Life Science Compliance Update

May 18, 2017

Quest to Pay $6 Million to Settle Kickback and Unnecessary Testing Allegations


On April 28, 2017, the United States Department of Justice announced a settlement with Quest Diagnostics, Inc., for $6 million to resolve a lawsuit by the United States alleging that Berkeley HeartLab Inc., of Alameda, California, violated the False Claims Act by paying kickbacks to physicians and patients to induce the use of Berkeley for blood testing services and by charging for medically unnecessary tests. Quest acquired Berkeley in 2011, and ended the conduct that gave rise to the settlement.

Physicians refer their patients to independent laboratories like Berkeley to conduct tests on blood samples. According to the government’s complaint, Berkeley paid kickbacks to referring physicians disguised as “process and handling” fees. The complaint also alleged that Berkeley paid kickbacks to patients by routinely waiving copayments owed by certain patients who were legally required to pay for part of their tests. Allegedly, Berkeley paid the kickbacks to induce both the physicians and patients who received them to choose Berkeley over other laboratories. The government’s complaint further alleged that these illegal practices resulted in medically unnecessary cardiovascular tests being charged to federal healthcare programs.

The lawsuit was initially filed by Dr. Michael Mayes under the qui tam, or whistleblower, provisions of the False Claims Act. The United States partially intervened in this and two related actions on March 31, 2015, and is continuing to pursue claims against the remaining defendants: Latonya Mallory, the former CEO of Health Diagnostics Laboratory Inc., and marketing company BlueWave Healthcare Consultants Inc. and its owners, Floyd Calhoun Dent III and Robert Bradford Johnson. Dr. Mayes’ share of the settlement with Quest has not been determined.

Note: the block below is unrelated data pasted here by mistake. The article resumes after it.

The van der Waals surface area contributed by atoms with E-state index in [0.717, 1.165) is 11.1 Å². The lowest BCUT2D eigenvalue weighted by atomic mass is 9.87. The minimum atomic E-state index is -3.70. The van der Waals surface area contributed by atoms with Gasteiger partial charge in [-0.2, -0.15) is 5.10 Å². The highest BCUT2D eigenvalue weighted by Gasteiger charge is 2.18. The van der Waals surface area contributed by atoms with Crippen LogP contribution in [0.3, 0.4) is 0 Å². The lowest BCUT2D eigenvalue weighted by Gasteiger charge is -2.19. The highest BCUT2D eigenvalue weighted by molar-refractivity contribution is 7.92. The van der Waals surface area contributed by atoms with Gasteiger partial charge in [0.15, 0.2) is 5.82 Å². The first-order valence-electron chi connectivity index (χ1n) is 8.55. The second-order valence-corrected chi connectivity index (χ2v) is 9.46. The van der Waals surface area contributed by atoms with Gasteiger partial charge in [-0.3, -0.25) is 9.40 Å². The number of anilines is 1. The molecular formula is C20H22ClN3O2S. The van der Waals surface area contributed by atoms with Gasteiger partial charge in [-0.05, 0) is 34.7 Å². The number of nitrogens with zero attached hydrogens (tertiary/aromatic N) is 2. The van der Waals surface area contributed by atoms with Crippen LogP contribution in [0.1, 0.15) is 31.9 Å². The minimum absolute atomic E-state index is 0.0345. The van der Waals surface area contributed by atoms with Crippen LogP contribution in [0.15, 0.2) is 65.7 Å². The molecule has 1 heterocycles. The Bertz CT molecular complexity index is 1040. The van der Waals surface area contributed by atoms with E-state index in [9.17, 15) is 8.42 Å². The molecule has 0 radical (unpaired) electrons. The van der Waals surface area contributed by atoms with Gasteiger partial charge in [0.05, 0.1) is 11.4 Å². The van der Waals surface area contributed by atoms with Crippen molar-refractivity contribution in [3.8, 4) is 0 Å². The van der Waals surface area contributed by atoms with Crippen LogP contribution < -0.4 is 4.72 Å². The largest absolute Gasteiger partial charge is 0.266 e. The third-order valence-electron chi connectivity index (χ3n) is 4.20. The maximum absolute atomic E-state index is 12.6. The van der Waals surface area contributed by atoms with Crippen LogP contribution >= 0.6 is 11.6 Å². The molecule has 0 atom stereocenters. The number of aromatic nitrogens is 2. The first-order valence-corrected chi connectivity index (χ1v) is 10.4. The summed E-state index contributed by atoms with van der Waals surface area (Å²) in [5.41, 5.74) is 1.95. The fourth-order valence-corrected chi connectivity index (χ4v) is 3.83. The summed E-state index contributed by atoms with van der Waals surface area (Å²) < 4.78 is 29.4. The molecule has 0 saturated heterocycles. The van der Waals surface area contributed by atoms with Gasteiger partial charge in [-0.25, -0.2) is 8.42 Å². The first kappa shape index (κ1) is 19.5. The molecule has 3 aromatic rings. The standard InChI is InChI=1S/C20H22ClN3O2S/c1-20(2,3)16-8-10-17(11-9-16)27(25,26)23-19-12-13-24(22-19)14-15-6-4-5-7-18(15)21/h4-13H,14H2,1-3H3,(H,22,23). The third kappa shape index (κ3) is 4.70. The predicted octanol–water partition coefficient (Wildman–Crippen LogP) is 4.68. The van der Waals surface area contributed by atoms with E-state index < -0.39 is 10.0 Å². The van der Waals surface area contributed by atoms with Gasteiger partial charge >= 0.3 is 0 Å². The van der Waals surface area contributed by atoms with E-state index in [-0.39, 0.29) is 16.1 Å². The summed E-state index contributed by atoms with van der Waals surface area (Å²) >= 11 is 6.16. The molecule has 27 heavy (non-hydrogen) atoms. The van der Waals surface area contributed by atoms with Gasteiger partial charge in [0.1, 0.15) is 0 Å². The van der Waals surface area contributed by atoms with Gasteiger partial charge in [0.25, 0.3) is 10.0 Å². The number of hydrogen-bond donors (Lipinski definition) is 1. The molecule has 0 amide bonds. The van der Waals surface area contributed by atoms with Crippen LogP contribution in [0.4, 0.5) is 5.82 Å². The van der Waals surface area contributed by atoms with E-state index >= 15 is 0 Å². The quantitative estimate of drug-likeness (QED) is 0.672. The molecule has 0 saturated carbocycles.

“The South Carolina U.S. Attorney’s Office has dedicated considerable resources to pursuing fraud cases that divert federal tax payer dollars from important programs, like health care and defense contracting,” said U.S. Attorney Beth Drake of the District of South Carolina. “The goal for our qui tam unit is to protect taxpayers, patients, and soldiers by ensuring that important decisions are made according to medical science and engineering, and not based on dollar signs.”

“This settlement is part of the government’s ongoing efforts to address conduct that allows medical decisions to be influenced by money rather than the best interests of patients,” said U.S. Attorney Channing D. Phillips of the District of Columbia. “Our office is pleased to defend the integrity of our healthcare system and to demand the return of ill-gotten gains.”

“We will not allow laboratories to provide financial incentives to induce physicians to steer patients their way,” said Special Agent in Charge Derrick L. Jackson of the U.S. Department of Health and Human Services, Office of Inspector General (HHS-OIG) in Atlanta. “The Office of Inspector General will continue to work aggressively to eliminate this type of behavior which ultimately drives up healthcare costs and eliminates fair competition.”

Similar Settlements